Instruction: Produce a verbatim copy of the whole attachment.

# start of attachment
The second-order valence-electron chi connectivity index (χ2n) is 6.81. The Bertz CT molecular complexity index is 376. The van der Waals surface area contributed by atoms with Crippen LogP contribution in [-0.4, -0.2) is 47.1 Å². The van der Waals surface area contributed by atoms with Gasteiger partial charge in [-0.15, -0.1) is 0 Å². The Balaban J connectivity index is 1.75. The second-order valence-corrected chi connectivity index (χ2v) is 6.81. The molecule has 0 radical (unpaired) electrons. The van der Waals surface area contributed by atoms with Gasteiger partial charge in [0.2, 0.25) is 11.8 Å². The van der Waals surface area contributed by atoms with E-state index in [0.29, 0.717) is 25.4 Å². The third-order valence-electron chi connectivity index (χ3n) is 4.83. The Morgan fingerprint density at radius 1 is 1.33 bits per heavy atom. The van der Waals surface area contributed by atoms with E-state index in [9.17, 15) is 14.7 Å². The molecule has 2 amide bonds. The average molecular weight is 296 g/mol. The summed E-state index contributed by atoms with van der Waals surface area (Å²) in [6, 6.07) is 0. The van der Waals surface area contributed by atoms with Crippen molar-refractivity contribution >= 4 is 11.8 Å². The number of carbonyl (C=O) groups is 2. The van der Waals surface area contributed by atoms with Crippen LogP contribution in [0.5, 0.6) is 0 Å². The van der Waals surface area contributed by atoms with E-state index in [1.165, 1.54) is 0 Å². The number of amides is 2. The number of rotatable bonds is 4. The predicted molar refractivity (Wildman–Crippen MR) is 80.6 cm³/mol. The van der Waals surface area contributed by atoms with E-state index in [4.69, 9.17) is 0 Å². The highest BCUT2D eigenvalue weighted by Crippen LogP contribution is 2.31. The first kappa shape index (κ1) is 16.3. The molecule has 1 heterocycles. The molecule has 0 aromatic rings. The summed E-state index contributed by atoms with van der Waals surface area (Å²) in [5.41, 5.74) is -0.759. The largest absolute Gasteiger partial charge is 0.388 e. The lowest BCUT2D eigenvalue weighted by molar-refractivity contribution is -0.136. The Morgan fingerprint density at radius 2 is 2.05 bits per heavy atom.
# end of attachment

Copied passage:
The second-order valence-electron chi connectivity index (χ2n) is 6.81. The Bertz CT molecular complexity index is 376. The van der Waals surface area contributed by atoms with Crippen LogP contribution in [-0.4, -0.2) is 47.1 Å². The van der Waals surface area contributed by atoms with Gasteiger partial charge in [-0.15, -0.1) is 0 Å². The Balaban J connectivity index is 1.75. The second-order valence-corrected chi connectivity index (χ2v) is 6.81. The molecule has 0 radical (unpaired) electrons. The van der Waals surface area contributed by atoms with Gasteiger partial charge in [0.2, 0.25) is 11.8 Å². The van der Waals surface area contributed by atoms with E-state index in [0.29, 0.717) is 25.4 Å². The third-order valence-electron chi connectivity index (χ3n) is 4.83. The Morgan fingerprint density at radius 1 is 1.33 bits per heavy atom. The van der Waals surface area contributed by atoms with E-state index in [9.17, 15) is 14.7 Å². The molecule has 2 amide bonds. The average molecular weight is 296 g/mol. The summed E-state index contributed by atoms with van der Waals surface area (Å²) in [6, 6.07) is 0. The van der Waals surface area contributed by atoms with Crippen molar-refractivity contribution >= 4 is 11.8 Å². The number of carbonyl (C=O) groups is 2. The van der Waals surface area contributed by atoms with Crippen LogP contribution in [0.5, 0.6) is 0 Å². The van der Waals surface area contributed by atoms with E-state index in [1.165, 1.54) is 0 Å². The number of amides is 2. The number of rotatable bonds is 4. The predicted molar refractivity (Wildman–Crippen MR) is 80.6 cm³/mol. The van der Waals surface area contributed by atoms with E-state index in [4.69, 9.17) is 0 Å². The highest BCUT2D eigenvalue weighted by Crippen LogP contribution is 2.31. The first kappa shape index (κ1) is 16.3. The molecule has 1 heterocycles. The molecule has 0 aromatic rings. The summed E-state index contributed by atoms with van der Waals surface area (Å²) in [5.41, 5.74) is -0.759. The largest absolute Gasteiger partial charge is 0.388 e. The lowest BCUT2D eigenvalue weighted by molar-refractivity contribution is -0.136. The Morgan fingerprint density at radius 2 is 2.05 bits per heavy atom.